By Richard Warry
BBC News website health editor
For most people a switch to regular day shifts after a career of working anti-social hours would be great news.
Dave was diagnosed with liver cirrhosis
For policeman Dave Corefield it almost spelled disaster.
Dave, 55, from Salford, Manchester, had been in tip top shape, working out three times a week in the gym.
But after 25 years of burning the midnight oil he decided to make the most of finally getting regular evenings off.
Soon he was downing up to ten pints a night.
Drinking wasn't his only hobby - he also took up amateur dramatics.
But a fall from a stage left him practically immobile - and just encouraged him to drink even more.
His weight soared to 22 stone, and he noticed yellow patches in the corner of his eyes. It was a classic sign of jaundice, but Dave refused to admit to himself that anything could be wrong.
He knew he had to take action when people commented on his appearance at his mother's funeral.
"Friends came up to me and said: 'what is the matter with you, you are so yellow?'", he said.
Dave finally went to see his GP in November 2002. He was immediately referred to his local hospital, where he was diagnosed with cirrhosis of the liver.
"I must have had an idea that I had been drinking too much, but I didn't realise it had been as bad as it was," he said.
"It really shocked me."
Initially, doctors tried to treat Dave with drugs, but his condition was too advanced.
Each month for the next six months he was stricken with a condition called hepatitic encephalopathy - caused by poisons that his damaged liver was unable to break down attacking cells in his brain.
Dave knew deep down he was drinking too much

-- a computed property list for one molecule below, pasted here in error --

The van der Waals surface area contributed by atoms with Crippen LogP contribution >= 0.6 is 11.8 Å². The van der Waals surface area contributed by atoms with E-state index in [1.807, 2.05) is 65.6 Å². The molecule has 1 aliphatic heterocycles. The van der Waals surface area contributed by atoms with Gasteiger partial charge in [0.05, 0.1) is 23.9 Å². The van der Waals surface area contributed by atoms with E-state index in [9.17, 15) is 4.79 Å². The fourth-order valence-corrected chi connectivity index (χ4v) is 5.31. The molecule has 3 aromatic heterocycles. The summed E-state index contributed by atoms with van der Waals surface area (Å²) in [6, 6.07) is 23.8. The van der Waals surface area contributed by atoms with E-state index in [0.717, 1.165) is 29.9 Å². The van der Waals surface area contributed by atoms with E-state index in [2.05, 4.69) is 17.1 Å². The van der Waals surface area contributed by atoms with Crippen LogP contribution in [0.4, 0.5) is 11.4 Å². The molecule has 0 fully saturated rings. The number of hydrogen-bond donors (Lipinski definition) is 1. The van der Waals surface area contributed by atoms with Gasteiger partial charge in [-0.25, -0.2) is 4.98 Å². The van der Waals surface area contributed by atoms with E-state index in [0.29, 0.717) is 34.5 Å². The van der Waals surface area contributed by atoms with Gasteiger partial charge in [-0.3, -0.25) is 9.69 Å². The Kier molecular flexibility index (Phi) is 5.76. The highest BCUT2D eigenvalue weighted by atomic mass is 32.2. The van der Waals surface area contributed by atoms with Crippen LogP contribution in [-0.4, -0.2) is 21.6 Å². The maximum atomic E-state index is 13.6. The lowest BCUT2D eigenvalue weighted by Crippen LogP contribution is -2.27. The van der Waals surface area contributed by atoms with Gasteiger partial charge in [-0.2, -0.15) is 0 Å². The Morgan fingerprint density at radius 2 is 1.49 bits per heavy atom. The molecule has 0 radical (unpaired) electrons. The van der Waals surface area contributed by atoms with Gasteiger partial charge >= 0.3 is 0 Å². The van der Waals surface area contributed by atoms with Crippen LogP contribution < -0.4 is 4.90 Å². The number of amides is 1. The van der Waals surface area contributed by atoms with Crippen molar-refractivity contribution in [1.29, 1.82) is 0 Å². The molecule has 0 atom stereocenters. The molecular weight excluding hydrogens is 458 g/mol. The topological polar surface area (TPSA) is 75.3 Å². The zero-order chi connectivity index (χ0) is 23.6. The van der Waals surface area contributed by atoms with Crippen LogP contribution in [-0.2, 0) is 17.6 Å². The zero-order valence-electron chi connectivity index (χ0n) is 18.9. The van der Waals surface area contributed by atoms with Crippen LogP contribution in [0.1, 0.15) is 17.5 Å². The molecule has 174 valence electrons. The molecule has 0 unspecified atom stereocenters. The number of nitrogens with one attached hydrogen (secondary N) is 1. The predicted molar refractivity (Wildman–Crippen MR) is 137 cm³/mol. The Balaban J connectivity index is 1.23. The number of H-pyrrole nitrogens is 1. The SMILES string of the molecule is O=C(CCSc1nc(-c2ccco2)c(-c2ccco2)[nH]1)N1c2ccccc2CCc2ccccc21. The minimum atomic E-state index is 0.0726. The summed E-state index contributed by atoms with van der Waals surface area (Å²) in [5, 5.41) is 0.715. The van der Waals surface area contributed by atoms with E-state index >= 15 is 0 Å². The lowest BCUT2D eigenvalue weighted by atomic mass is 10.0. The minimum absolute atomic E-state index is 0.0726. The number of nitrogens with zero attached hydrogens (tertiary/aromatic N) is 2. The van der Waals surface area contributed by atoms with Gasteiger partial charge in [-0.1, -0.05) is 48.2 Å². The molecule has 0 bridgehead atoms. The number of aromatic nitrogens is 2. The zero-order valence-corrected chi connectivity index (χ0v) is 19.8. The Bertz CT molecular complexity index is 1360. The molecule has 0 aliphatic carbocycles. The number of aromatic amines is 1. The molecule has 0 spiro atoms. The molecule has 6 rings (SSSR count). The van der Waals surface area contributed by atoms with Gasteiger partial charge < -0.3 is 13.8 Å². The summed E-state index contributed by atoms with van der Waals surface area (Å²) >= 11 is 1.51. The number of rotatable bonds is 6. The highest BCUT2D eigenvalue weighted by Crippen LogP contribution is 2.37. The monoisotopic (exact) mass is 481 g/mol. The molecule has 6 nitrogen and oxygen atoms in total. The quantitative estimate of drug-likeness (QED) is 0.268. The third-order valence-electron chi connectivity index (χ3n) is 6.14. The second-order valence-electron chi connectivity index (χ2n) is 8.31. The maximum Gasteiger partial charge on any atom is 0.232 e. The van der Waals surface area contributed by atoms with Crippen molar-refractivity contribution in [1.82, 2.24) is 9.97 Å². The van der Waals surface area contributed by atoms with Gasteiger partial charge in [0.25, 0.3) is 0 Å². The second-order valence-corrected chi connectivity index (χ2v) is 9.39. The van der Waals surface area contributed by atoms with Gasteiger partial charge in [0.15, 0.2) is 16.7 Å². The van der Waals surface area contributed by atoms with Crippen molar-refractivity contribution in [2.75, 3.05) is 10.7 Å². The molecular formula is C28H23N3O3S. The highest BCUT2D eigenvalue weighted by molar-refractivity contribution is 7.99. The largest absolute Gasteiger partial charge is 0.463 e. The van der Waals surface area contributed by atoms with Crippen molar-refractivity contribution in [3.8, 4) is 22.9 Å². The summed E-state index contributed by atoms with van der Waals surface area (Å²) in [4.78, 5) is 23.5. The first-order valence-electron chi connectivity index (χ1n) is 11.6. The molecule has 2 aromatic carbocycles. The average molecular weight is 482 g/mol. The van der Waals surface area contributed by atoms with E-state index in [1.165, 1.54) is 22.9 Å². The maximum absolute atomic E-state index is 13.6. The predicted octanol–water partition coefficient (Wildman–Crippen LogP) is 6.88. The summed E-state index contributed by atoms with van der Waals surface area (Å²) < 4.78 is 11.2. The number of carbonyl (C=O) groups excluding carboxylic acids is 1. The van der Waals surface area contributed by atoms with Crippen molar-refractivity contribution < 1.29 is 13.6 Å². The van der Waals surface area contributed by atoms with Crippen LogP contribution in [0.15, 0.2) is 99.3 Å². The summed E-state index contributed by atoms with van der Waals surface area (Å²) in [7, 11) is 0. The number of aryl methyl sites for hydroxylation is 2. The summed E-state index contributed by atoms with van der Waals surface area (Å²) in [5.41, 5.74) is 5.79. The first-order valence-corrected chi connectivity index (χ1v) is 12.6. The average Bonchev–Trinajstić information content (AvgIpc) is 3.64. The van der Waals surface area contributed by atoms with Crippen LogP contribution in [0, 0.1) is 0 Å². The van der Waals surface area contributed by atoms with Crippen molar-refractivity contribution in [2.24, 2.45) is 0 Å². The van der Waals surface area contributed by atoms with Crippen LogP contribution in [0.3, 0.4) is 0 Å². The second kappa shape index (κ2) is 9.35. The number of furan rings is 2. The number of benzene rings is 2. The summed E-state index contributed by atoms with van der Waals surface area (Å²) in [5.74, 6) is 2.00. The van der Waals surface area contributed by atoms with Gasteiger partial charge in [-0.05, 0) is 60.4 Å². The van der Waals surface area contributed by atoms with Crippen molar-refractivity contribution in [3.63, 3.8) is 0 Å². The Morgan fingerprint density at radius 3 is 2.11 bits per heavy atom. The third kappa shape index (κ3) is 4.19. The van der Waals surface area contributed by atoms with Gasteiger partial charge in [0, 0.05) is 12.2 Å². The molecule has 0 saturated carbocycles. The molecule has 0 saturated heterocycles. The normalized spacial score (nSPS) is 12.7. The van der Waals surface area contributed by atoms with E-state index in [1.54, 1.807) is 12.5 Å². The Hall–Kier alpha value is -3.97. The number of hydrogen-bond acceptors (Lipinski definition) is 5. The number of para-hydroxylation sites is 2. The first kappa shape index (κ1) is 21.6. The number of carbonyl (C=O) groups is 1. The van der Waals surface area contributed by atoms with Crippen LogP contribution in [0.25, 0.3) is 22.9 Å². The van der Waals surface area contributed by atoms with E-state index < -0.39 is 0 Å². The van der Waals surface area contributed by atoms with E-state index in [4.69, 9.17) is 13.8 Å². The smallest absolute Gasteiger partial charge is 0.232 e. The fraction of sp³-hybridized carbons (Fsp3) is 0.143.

"I couldn't think, or rationalise, and once I came round after apparently being in hospital for 24 hours," he said.
"They asked me what year it was, and I said 1971."
By September 2003, doctors said there was no more they could do for Dave: they told him his only option was a liver transplant.
He was referred for assessment at St James' Hospital in Leeds.
"I knew I had to convince them that I was a worthwhile candidate for a transplant," he said.
"I knew that if I did not get one, then I was going to die."
It helped that Dave had stopped drinking overnight when first diagnosed with cirrhosis.
He had also lost seven stone, in part due to the fact that his body was unable to process protein in the diet, and so had started feeding off that found in the muscles.
Doctors at St James' put him on the waiting list for a transplant, and an organ came up in April 2004.
Illness took its toll
"I had three feelings when I heard the news: 'thank goodness for that', 'oh dear, someone has died', and then, 'am I going to make it?'
"I was so lucky to get it when I did. The longer I had left it, the less chance I would have had of making a full recovery."
Now Dave is back behind his desk, lending administrative support to police investigations.
He knows how close he came to death, and is determined to make the most of a second chance.
"I feel I am the luckiest guy in the world," he said.
"I don't need alcohol any more. I know too well what it can do to people."